Constructivism Revisited: A Case-Study on Russia and Moscow-Washington Relations

Valdir da Silva Bezerra

Resumo


This article presents a case study on Moscow-Washington relations and the foreign policy visions currently employed by the Russian Federation according to the Constructivist Theory of International Relations. It aims to demonstrate that, although the Realist perspective seems (at first sight) the most appropriate one to approach the current Russian foreign policy, the Constructivist Theory still holds sufficient explanatory force in regard to Moscow´s view of the international scenario and its relationship with the West. In order to reinforce the proposed argument, we set out to discuss some of the main contributions of Constructivism to the Theory of International Relations and its reinterpretation of concepts previously crystallized by Neorealism and Neoliberalism. Secondly, we demonstrate how the Constructivist Theory can be applied, from the Soviet era to the present, to explain Moscow´s current view about the international system and, moreover, its complicated relationship with the United States. The conclusion is that: on both sides the perception of an era in which Great Powers once again compete for power and influence on the global stage reflects not so much the force of material factors (as advocated by the realistic perspective), but of ideas and, above all, how each side has learned to see the "Other" and to interpret the world around them.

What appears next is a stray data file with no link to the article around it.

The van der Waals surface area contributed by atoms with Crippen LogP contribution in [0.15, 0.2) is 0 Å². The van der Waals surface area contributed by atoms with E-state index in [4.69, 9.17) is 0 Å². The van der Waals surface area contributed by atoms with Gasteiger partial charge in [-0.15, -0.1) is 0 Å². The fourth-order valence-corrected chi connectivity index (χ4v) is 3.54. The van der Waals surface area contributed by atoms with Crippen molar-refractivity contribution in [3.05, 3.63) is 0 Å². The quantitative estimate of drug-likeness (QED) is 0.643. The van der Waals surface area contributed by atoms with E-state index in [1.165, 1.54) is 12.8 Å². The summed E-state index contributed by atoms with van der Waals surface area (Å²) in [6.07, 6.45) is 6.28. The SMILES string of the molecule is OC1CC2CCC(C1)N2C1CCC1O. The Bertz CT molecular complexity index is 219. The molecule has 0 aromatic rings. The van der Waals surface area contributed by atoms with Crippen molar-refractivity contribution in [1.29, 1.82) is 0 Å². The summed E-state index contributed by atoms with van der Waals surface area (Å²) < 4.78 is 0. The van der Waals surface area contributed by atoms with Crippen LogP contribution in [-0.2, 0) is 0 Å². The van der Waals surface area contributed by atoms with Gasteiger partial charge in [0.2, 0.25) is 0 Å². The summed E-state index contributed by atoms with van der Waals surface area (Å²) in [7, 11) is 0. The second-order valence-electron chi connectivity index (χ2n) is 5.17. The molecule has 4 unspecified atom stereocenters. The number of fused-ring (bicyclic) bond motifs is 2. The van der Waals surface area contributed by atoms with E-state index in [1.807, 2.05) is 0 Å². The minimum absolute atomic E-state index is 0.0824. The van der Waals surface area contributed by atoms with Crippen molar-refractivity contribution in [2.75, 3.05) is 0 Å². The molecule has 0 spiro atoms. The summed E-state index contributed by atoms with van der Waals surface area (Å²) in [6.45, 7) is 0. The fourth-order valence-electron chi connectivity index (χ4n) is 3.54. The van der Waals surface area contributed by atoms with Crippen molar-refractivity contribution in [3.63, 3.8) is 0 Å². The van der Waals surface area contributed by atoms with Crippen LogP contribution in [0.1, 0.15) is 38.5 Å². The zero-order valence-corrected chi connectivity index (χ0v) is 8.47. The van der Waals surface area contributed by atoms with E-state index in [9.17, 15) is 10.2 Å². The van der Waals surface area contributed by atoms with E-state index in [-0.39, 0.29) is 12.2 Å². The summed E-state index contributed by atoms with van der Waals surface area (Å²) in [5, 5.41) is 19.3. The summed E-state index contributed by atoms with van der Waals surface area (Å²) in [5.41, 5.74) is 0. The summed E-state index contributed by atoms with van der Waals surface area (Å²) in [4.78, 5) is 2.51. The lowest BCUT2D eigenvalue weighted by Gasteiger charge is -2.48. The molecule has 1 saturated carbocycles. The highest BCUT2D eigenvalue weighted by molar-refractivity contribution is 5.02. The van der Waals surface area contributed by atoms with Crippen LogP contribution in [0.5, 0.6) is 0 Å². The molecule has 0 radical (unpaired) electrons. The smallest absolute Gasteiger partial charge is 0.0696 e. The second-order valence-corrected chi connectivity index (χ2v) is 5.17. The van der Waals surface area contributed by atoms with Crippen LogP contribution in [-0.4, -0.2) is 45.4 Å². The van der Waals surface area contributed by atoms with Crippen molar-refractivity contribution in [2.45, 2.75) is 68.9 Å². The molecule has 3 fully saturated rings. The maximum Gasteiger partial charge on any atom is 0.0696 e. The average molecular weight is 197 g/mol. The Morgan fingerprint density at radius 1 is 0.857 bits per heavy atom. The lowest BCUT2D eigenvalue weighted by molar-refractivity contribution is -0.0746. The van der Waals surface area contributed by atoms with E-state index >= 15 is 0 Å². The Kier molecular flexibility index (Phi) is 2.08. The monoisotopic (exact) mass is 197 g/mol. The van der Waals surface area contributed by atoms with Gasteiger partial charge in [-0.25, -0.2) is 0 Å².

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DOI: http://dx.doi.org/10.5380/cg.v8i1.67226

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